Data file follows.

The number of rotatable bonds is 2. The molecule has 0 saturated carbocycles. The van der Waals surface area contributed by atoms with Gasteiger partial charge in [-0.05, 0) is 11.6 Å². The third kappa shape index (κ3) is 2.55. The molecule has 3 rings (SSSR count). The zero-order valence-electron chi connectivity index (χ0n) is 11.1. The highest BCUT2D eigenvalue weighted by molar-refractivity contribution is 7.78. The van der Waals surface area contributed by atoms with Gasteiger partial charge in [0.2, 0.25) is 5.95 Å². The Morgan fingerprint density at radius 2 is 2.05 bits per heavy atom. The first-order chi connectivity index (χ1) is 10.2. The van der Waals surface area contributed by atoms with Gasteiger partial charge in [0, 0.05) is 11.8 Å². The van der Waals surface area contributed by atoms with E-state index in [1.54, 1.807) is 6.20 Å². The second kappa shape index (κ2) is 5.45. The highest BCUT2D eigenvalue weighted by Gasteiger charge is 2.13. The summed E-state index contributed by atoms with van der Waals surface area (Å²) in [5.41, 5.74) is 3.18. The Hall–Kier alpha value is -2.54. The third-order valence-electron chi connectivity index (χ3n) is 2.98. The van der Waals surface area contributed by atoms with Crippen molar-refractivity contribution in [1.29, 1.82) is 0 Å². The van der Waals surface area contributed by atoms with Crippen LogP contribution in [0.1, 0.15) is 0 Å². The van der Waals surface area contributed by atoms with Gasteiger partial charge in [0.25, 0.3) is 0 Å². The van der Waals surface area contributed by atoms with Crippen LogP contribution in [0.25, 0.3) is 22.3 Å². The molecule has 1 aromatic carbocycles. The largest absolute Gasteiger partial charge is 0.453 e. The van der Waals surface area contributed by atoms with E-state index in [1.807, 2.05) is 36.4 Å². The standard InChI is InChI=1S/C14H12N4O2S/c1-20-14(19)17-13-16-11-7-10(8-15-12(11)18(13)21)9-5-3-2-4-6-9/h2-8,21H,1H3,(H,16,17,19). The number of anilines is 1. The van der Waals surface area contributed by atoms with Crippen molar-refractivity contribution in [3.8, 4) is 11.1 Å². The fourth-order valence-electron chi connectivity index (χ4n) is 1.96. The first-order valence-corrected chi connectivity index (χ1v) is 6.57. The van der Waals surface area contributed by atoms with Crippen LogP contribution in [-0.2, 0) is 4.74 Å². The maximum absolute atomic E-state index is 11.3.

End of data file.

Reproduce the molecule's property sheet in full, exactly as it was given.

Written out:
The number of rotatable bonds is 2. The molecule has 0 saturated carbocycles. The van der Waals surface area contributed by atoms with Gasteiger partial charge in [-0.05, 0) is 11.6 Å². The third kappa shape index (κ3) is 2.55. The molecule has 3 rings (SSSR count). The zero-order valence-electron chi connectivity index (χ0n) is 11.1. The highest BCUT2D eigenvalue weighted by molar-refractivity contribution is 7.78. The van der Waals surface area contributed by atoms with Gasteiger partial charge in [0.2, 0.25) is 5.95 Å². The Morgan fingerprint density at radius 2 is 2.05 bits per heavy atom. The first-order chi connectivity index (χ1) is 10.2. The van der Waals surface area contributed by atoms with Gasteiger partial charge in [0, 0.05) is 11.8 Å². The van der Waals surface area contributed by atoms with E-state index in [1.54, 1.807) is 6.20 Å². The second kappa shape index (κ2) is 5.45. The highest BCUT2D eigenvalue weighted by Gasteiger charge is 2.13. The summed E-state index contributed by atoms with van der Waals surface area (Å²) in [5.41, 5.74) is 3.18. The Hall–Kier alpha value is -2.54. The third-order valence-electron chi connectivity index (χ3n) is 2.98. The van der Waals surface area contributed by atoms with Crippen molar-refractivity contribution in [1.29, 1.82) is 0 Å². The van der Waals surface area contributed by atoms with Crippen LogP contribution in [0.1, 0.15) is 0 Å². The van der Waals surface area contributed by atoms with Gasteiger partial charge in [0.25, 0.3) is 0 Å². The van der Waals surface area contributed by atoms with Crippen LogP contribution in [0.25, 0.3) is 22.3 Å². The molecule has 1 aromatic carbocycles. The largest absolute Gasteiger partial charge is 0.453 e. The van der Waals surface area contributed by atoms with E-state index in [1.807, 2.05) is 36.4 Å². The standard InChI is InChI=1S/C14H12N4O2S/c1-20-14(19)17-13-16-11-7-10(8-15-12(11)18(13)21)9-5-3-2-4-6-9/h2-8,21H,1H3,(H,16,17,19). The number of anilines is 1. The van der Waals surface area contributed by atoms with Crippen molar-refractivity contribution in [3.8, 4) is 11.1 Å². The fourth-order valence-electron chi connectivity index (χ4n) is 1.96. The first-order valence-corrected chi connectivity index (χ1v) is 6.57. The van der Waals surface area contributed by atoms with Crippen LogP contribution in [-0.2, 0) is 4.74 Å². The maximum absolute atomic E-state index is 11.3.